people living in the city center (≈8% longer than for people living in the periphery), a result consistent with what was found in Ref. [18] for the city of Sydney; conversely, people in the periphery tend to make ≈0.5 trips more per day and ≈3.3 days more of mobility in average;

  2. (ii)

    people performing many round trips (A-B-A patterns) not involving home.


The last criterium points to the existence of a second center of daily activity and allows to separate individual mobility networks into mono-centric and polycentric ones [29].

Our empirical data suggest that people with a polycentric mobility (who have more than one mobility hub) have greater \(\langle T \rangle\) than people whose round trips start and end at home. However, if we classify the individuals according to the number of days in which they used the car, the TTE distributions differ when we consider small T values (see Figure 3(d)). Even if the exponential tail of the distributions does not change significantly, there is a tendency to under-express the short values of T for users who regularly carry out their daily mobility by car. Our duration model associates this to a larger value of α and therefore the need in average of longer times to accomplish the necessary tasks of the day. In summary, people who take the car more often also need to drive more, yet maintaining a similar TTB. This is confirmed by considering the number of trips n that are accomplished in a day. The average number of daily trips grows from 4.2, for people who drove 1-12 days up to 7 for the class of users who drove all the 31 days (see Additional file 1). This result clearly links the value of the accessibility time α to the need of accessing to the desired destinations by car. Drivers who experience better accessibility do not need to use the car every day, and when they do they can also drive less. In the following, we show that these differences can be linked to a different value of time for users performing more trips.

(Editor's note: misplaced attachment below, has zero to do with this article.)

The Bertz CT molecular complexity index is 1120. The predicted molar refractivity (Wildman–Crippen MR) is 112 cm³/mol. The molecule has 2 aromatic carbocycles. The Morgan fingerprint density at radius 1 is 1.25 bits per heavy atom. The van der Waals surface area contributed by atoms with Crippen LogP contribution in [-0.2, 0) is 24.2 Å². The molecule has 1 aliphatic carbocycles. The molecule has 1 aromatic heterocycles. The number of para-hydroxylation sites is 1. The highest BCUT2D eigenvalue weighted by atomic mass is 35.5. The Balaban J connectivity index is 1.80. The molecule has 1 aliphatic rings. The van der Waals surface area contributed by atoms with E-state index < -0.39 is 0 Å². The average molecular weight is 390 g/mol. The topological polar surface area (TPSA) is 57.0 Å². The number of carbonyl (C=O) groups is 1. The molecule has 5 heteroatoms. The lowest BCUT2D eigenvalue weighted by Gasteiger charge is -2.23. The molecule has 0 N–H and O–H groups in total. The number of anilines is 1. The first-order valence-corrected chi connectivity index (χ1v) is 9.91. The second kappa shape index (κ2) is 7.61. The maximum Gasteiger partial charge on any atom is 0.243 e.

3.3 Evidence of a log-perception of travel-time costs

Finally, we propose a time consumption model linking the duration model with the individual behaviour. This model permit to shed light on how individuals organise their mobility and allows for an interpretation of the empirical observations compatible with a logarithmic perception of the time cost of a trip (see Section 5.3). The individual decisions at the base of TTE are modelled as a stochastic process, which is consistent with the assumptions of the duration model and with a possible logarithmic perception of the cost ΔT of a trip, analogous to the Weber-Fechner psychophysical law [30]. The same model does not reproduce the empirical observations, assuming a linear time perception. This result has been confirmed with a Monte Carlo stochastic decision model, based on the same premises (see Figure 4(left) and Additional file 1). This model assumes a logit curve [31] in the decision model of the binary choice of interrupting the daily mobility after a certain trip and we could fit the TTE distributions in all cities with great precision (\(R^{2}>0.986\)).